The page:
For this reason, the wine maker is important. And it is important the knowledge, the technical skill, personal philosophy of interpreting a territory and its grapes, the morality with which he or she makes a genuine and healthy wine. It is not a matter of making use of chemistry or not - in any case, this will always be present although in different ways and forms - indeed to the way a producer cultivates grapes and makes wine, factors anticipating the respect he or she has for customers and wines. As already said, producers and wine makers do not have good chances to make a great wine in case the raw matter - the grape - is of low quality. Quality of grapes is determined by many factors, not only by soil and territory, as well as terroir, but also by factors strictly associated to viticulture, that is, agronomic factors. If the wine maker is the interpreter of grapes, when they reach the winery, the agronomist certainly is the interpreter of the territory and the respect for vineyard. In other words, it is the technical figure ensuring the quality of grapes and their expressive potentials.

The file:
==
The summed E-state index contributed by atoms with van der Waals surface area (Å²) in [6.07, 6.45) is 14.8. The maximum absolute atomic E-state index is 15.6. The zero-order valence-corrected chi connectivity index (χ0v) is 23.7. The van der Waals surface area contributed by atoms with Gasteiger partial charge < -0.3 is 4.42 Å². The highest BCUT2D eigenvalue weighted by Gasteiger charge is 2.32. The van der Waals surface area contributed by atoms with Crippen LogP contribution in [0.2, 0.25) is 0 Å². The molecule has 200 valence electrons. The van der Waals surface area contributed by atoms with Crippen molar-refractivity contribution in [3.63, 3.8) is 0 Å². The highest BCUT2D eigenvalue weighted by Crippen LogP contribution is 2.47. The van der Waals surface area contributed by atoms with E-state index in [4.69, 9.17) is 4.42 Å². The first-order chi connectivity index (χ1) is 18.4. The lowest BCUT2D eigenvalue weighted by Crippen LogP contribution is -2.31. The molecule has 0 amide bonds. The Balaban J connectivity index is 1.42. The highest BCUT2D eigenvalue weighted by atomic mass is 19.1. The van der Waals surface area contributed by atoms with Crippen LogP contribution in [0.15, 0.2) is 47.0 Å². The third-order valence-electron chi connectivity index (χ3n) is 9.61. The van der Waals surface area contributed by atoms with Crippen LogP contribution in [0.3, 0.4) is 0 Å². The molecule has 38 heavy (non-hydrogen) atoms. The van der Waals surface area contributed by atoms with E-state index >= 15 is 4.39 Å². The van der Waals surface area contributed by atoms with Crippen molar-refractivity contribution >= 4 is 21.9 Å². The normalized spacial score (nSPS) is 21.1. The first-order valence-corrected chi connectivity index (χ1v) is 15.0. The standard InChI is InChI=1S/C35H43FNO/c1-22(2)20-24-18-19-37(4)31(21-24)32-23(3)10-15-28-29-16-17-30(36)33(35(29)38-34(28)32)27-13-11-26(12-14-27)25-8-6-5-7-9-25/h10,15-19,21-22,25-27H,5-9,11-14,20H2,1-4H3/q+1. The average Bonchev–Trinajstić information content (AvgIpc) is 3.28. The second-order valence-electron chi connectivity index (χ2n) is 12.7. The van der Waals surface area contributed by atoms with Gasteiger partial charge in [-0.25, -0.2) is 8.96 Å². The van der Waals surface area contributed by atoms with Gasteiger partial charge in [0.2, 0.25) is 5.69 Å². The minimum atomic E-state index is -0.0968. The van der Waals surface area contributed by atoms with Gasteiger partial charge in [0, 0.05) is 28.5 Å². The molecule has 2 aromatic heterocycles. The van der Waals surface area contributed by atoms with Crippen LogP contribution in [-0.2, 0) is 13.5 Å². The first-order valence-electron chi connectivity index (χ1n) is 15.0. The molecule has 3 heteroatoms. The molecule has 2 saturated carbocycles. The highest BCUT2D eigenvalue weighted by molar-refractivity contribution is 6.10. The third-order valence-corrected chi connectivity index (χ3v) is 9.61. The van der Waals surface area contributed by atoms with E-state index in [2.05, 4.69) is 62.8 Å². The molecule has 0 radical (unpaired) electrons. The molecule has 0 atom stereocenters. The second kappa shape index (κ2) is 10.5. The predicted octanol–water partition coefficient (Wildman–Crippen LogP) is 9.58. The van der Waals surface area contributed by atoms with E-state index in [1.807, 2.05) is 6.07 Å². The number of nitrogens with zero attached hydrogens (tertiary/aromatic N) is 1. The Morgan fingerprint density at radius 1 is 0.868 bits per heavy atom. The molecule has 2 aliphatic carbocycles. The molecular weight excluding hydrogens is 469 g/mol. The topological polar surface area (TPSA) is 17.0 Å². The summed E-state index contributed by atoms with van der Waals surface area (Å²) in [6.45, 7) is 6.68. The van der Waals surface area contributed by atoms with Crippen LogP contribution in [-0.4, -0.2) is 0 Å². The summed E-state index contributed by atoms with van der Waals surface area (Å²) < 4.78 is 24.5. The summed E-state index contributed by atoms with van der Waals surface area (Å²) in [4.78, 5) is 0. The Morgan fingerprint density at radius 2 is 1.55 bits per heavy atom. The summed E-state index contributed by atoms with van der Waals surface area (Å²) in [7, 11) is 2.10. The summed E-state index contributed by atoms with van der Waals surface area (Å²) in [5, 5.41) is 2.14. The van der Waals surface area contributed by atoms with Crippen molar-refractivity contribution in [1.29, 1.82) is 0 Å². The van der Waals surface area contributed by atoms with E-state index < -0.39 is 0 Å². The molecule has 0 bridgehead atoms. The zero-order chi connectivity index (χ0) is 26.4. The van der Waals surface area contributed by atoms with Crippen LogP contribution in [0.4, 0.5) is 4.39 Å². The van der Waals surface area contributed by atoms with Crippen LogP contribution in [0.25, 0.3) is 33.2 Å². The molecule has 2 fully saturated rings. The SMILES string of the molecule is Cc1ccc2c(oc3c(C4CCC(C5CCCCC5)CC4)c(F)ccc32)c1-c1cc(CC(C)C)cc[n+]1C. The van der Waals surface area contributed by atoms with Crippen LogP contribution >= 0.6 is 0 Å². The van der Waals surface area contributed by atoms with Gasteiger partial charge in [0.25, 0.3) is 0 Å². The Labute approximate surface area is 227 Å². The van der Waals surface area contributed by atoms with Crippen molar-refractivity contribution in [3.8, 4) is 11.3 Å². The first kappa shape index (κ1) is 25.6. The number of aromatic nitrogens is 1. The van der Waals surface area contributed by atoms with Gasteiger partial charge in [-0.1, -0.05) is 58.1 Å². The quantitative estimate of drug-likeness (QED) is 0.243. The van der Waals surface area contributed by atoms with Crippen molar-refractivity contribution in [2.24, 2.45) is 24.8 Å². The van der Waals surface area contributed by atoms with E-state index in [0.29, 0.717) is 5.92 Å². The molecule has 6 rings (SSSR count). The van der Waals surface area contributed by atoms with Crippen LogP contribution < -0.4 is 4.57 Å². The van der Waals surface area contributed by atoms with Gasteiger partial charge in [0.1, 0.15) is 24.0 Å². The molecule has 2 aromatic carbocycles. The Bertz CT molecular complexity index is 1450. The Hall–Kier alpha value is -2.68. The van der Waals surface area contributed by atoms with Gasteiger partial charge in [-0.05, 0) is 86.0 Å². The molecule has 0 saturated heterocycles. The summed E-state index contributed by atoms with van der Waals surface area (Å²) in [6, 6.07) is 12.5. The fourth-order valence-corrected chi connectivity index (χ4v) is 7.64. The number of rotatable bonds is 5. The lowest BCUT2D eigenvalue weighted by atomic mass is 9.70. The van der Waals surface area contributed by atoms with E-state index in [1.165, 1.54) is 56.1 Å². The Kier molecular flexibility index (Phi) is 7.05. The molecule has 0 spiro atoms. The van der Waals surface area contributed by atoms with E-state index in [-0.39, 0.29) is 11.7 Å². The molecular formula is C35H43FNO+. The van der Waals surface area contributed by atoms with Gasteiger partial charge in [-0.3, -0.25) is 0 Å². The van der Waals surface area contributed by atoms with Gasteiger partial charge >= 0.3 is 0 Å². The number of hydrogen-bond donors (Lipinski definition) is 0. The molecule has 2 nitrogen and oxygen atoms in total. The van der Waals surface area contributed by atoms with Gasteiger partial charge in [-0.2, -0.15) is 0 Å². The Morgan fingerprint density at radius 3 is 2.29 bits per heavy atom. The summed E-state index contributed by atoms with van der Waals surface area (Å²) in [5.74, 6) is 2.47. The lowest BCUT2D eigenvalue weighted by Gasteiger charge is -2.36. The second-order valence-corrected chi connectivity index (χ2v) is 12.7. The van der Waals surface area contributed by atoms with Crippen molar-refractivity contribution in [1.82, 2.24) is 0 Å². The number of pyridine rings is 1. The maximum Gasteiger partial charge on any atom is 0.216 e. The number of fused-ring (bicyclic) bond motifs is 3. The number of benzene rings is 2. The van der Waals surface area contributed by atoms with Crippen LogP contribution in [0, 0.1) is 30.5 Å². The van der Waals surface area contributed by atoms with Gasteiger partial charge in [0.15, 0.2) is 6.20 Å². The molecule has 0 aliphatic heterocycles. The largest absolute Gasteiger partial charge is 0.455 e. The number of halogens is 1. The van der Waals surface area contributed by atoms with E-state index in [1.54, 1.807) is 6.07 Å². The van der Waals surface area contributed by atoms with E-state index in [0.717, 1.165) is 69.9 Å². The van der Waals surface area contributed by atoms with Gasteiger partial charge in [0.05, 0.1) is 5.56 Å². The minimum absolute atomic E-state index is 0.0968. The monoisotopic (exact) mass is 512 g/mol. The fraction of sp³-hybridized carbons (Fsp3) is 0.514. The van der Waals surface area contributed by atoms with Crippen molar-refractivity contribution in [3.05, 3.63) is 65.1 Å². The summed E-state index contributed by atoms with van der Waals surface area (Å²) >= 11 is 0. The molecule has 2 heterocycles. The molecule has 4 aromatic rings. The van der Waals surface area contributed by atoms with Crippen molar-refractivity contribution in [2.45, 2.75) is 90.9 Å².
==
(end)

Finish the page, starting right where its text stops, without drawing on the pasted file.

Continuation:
In the vineyard, as well as in the winery, everyone follows his or her own productive philosophy, frequently based on a specific school of thought, sometimes very extreme as to be considered as orthodox religious movements. I am not criticizing the wine making or viticultural methods used by each producer, but it is also true some of them - in particular the most convinced and fervent ones - believe in their ideas is such a lively way, ending in ideological fights, each one firmly supporting their ideas and positions. Wines from organic agriculture, biodynamic wines, conventional wines, natural wines - as to mention the most recurring schools of thought - are viticultural and wine making methods supported with proud by producers who use them for their wines. If we listen to each producer, each of them is ready to support the method used for the wines and will say it is the best one, mentioning countless thesis in order to support his or her thought. And, after all, this is very normal: in case the producer does not believe to what he or she makes and the way it is made, also wine quality would suffer from this.